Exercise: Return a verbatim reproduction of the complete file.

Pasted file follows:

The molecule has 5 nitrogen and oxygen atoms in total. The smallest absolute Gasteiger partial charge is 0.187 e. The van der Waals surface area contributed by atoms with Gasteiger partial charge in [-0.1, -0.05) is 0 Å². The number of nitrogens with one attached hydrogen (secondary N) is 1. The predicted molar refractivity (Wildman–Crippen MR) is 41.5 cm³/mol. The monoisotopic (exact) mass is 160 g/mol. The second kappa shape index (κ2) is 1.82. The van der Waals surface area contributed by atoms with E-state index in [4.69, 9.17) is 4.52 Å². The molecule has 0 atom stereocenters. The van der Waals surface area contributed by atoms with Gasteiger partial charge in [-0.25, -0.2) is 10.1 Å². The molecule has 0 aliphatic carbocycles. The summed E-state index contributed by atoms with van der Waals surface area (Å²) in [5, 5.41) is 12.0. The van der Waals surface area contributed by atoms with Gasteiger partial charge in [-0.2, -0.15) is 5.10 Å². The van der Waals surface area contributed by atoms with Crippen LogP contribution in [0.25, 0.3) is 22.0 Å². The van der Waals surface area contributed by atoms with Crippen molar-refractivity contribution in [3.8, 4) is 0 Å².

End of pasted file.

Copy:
The molecule has 5 nitrogen and oxygen atoms in total. The smallest absolute Gasteiger partial charge is 0.187 e. The van der Waals surface area contributed by atoms with Gasteiger partial charge in [-0.1, -0.05) is 0 Å². The number of nitrogens with one attached hydrogen (secondary N) is 1. The predicted molar refractivity (Wildman–Crippen MR) is 41.5 cm³/mol. The monoisotopic (exact) mass is 160 g/mol. The second kappa shape index (κ2) is 1.82. The van der Waals surface area contributed by atoms with E-state index in [4.69, 9.17) is 4.52 Å². The molecule has 0 atom stereocenters. The van der Waals surface area contributed by atoms with Gasteiger partial charge in [-0.25, -0.2) is 10.1 Å². The molecule has 0 aliphatic carbocycles. The summed E-state index contributed by atoms with van der Waals surface area (Å²) in [5, 5.41) is 12.0. The van der Waals surface area contributed by atoms with Gasteiger partial charge in [-0.2, -0.15) is 5.10 Å². The van der Waals surface area contributed by atoms with Crippen LogP contribution in [0.25, 0.3) is 22.0 Å². The van der Waals surface area contributed by atoms with Crippen molar-refractivity contribution in [3.8, 4) is 0 Å².